At least 12 new gun control regulations will reportedly be forthcoming from the Obama Justice Department this year.
While sounding reasonable on the surface, it’s difficult if not impossible to know how broad these rules will turn out to be before they become officially published and the ever-vigilant Second Amendment advocates and their gun control counterparts can study and process the details. Critics claim this latest gun-related initiative is another end run around the legislative branch of the federal government, however.
Congress voted down an expanded background checks bill in April, 2013, some months after the shooting rampage at the Sandy Hook Elementary School in Newtown, Connecticut. Since then, most Capitol Hill lawmakers in both parties have shown no interest in moving forward with any new legislation affecting gun rights or gun ownership.
On exception is Rep. Carolyn Maloney (D-N.Y.) who has just introduced the Firearm Risk Protection Act that would require gun purchasers to carry liability insurance or face a $10,000 fine.
In addition to 23 executive orders previously announced by the Obama White House affecting guns, President Obama and Attorney General Lynch intend to implement various new firearms regulations, The Hill reported.
“The [Justice Department] regulations range from new restrictions on high-powered pistols to gun storage requirements. Chief among them is a renewed effort to keep guns out of the hands of people who are mentally unstable or have been convicted of domestic abuse. Gun safety advocates have been calling for such reforms since the Sandy Hook school shooting nearly three years ago in Newtown, Conn. They say keeping guns away from dangerous people is of primary importance. But the gun lobby contends that such a sweeping ban would unfairly root out a number of prospective gun owners who are not a danger to society.”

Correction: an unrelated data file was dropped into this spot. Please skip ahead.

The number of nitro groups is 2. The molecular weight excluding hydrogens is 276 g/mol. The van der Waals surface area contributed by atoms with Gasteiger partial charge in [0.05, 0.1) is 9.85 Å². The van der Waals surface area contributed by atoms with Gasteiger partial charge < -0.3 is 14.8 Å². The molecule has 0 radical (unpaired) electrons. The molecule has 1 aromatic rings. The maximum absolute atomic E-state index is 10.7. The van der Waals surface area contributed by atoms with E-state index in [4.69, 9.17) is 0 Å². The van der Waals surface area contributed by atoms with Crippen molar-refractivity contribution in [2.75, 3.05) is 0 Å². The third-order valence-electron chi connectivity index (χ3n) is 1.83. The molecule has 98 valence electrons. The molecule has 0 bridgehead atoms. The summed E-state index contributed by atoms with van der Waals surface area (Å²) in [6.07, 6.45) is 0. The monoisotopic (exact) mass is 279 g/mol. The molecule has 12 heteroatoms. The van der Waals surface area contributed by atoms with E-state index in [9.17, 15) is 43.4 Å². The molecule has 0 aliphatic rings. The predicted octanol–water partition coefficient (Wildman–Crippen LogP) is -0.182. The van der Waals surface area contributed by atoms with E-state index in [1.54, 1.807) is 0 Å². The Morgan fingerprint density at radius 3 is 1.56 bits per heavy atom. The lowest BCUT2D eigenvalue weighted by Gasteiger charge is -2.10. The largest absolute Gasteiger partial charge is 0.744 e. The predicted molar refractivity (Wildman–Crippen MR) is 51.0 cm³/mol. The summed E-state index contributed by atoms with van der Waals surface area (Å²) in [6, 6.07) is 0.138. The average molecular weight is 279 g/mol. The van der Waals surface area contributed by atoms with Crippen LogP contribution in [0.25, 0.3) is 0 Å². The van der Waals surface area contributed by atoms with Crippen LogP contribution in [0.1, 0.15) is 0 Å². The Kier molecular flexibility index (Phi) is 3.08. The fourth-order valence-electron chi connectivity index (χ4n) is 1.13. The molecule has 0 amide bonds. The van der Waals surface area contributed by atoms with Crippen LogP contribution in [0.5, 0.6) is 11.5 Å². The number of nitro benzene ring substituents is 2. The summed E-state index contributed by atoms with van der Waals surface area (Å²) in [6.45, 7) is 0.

Apart from the inevitable lawsuits challenging the regs once they are released into the public domain, they are “likely to set off a firestorm of criticism and opposition from gun rights groups like the National Rifle Association (NRA) and Gun Owners Of America (GOA) who argue such regulations would keep guns from people who are not dangerous and pose no risk of violence,” the International Business Times explained.
In law, the list of definitions in a measure, which usually is the first order of business, can be decisive. The gun lobby has already warned, for example, that depending on how the term is crafted, those defined as mentally ill could even include ordinary, non-violent individuals undergoing counseling for a temporary condition.
“Groups pushing for changes to the nation’s gun laws have long called for stricter rules about the ability of domestic violence convicts to obtain and keep guns. Curbing access to guns, they argue, will result in a decrease of homicides in domestic violence cases,” IBT added. An official with a gun rights group claimed, however, that someone who got into a minor spat with a spouse or another member of the household could also be disqualified from gun ownership based on a misdemeanor conviction.
As far as potential new weapons storage restrictions in the upcoming Obama gun control regulations, “Most gun storage regulations are plain common sense requirements that responsible gun owners already practice. But the government could make those regulations so onerous that having a gun for home defense would become problematic,” the American Thinker noted.
[Photo By David McNew/Getty Images News]
Added: Megyn Kelly and Dana Loesch discuss the potential DOJ gun control regulations in the video below: